Nina's Textile Trail 2

– Textiles 1: Mixed Media for Textiles


MMT4 – Monoprinting – Exercise 1 Mark-making

MMT 4 Workbook 1 pages 1 – 37

Exercise 1 – Mark-making

Using various tools, a paint shaper, cotton bud, glue applicator, credit card, marks were made into speedball textile paints on a laminated sheet of A4 and printed onto newsprint and japanese rice paper by hand.  An efficient hand made roller was recommended by a local embroidery teacher using plumbers’ insulating foam wrapped around a length of broomstick or wooden dowel.   It was an interesting exercise to explore different tools and by layering prints, the results had more depth.  The top right print on rice paper had a lovely delicate translucency and overall the marks were energetic.  In this instance the uneven application of ink produced a variety of tones and contrasting marks.

Still using speedball inks and hand printing the following prints included offset marks using the roller, criss cross lines from a grouting tool and dots made with a cotton bud.  Two pieces of torn paper were used as masks in the right hand print and were laid ink side down on the left hand print. Both were printed in red on discarded weak practice prints in yellow ink.

On the right, the sharp contrast of the white against the red and the detail of the torn edges of paper was effective. The print is quite static and calm whilst the grouting tool producing diagonal lines on the left hand print is more dynamic.

I have some experience of monoprinting by hand, learnt from books and friends during the Level 1 A Creative Approach course and have tried a glass plate, gelatin plate, a wooden spoon as a brayer, acrylic paint with and without extender/textile medium, block printing ink, textile paints all of which can be used to produce textural prints as part of a design process.  To further my knowledge for this assignment, I went to a weekend monoprint workshop at Ochre Print Studio in Guildford.   Using Hawthorn Stay Open inks, good quality dry cartridge paper and dry Arches 88, the following prints were printed on a large floor press.  Mark making tools included half a wooden clothes peg, kebab and cocktail stick, a crimped pastry cutter, soft gauze and cotton scrim.   The difference in the prints is evident, a really smooth even colour is possible and if sufficient ink is removed from the plate, marks can be made without a shadow created by excess ink.   For textile art purposes, its just a different look, another tool in the design process.  That said, it is very satisfying to work on technique with good materials and equipment and to achieve bold sharp prints with clearly defined marks.  I am really excited by visual texture, printing offers infinite mark making potential and encourages me to be playful, so developing these skills feels like an important part of my practice.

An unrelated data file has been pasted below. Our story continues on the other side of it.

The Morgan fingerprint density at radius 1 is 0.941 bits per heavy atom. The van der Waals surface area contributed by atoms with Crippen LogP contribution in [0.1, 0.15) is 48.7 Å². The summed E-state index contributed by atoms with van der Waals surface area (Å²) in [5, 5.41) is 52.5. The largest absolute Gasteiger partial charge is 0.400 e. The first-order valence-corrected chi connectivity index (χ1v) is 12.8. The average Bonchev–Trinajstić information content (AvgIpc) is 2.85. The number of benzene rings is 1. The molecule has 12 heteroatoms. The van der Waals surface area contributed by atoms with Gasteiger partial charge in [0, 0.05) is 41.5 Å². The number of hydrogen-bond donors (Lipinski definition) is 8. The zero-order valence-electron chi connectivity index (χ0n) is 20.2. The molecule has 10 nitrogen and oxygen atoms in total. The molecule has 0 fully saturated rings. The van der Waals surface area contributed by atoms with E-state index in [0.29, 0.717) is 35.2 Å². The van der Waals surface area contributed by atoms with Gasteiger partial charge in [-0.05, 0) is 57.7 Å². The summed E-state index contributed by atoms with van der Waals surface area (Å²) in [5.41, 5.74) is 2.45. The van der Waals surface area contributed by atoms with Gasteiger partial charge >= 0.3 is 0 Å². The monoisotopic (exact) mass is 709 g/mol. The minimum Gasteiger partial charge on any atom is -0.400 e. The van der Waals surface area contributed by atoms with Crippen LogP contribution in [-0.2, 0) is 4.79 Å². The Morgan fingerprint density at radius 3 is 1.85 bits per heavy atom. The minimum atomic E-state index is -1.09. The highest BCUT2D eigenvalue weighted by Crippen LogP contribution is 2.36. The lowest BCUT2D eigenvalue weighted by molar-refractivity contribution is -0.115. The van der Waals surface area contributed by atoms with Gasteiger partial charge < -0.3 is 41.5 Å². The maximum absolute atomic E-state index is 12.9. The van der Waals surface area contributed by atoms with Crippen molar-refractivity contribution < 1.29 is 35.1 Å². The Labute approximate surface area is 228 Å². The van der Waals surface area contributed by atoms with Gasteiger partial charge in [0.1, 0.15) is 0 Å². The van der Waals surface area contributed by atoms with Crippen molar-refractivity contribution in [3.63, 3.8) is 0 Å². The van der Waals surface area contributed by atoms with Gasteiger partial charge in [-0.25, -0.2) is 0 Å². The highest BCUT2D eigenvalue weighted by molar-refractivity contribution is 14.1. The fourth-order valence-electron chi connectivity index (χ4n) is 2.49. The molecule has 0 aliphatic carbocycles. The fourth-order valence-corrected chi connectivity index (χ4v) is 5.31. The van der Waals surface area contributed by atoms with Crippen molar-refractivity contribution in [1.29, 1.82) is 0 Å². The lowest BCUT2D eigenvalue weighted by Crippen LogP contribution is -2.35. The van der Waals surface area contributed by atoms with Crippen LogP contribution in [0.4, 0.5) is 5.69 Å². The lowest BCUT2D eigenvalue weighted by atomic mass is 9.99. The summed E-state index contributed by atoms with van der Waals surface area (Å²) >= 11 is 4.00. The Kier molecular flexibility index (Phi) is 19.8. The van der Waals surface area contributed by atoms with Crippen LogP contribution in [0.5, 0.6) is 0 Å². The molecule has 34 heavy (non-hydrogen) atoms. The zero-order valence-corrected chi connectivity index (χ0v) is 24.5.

The top right and left prints are both on Arches 88 paper which is very absorbent and enables a smooth matt finish. The energy and contrast between the blue and white is dynamic whilst the increased ‘noise’ and delicate lines on the cartridge paper created by cloth, scrim and cocktail stick in the bottom prints add a different dimension.

I am very fortunate to have a friend who has lent me a portable etching press, enabling me to continue my exploration into mark-making with a press at home.

My first effort was a little disappointing.  Using dry cartridge paper and a fine roller application of Georgian water mixable oil paints on cream cartridge paper produced an indistinct print where the marks are barely evident, the ink was not absorbed and is still sticky.


Trying again with Ochre Print Studio ‘bread & butter’ paper  and Cobra Royal Talens water mixable oil colour and a dot of washing up liquid.  The result shows potential but the paint doesn’t have a good ‘feel’ to it and is still sticky, two weeks later. I particularly like the marks made for wheat like seed head on the right middle created with a glue spreader.


Another attempt with with Pink Pig 270g watercolour paper, Georgian water mixable oil colour in ultramarine, burnt umber and white with a touch of Cobra Turquoise blue was more exciting, drawn in haste in my enthusiasm with a glue spreader and cotton bud.


I love the energy, particularly the lines of the crocosmia type leaves and the effect of slightly too much paint creating a dark line to one side of each leaf.

Monoprinting with Paper Clay Slip

(Boxed samples to Tutor, awaiting prints for workbook)

On a workshop at West Dean College, blogged here  MMT Part 3 Molding & Casting – Paper Clay, I had the opportunity to monoprint with paper clay slip.  The paper clay slip is shown in the top left picture.

First the plaster of paris slab was painted or stamped in the chosen design with Amaco velvet underglaze using a paintbrush.  The stamp was sponge with the pattern cut into it with a soldering iron. (Using a heat tool with sponge creates fumes and should be done in well ventilated area).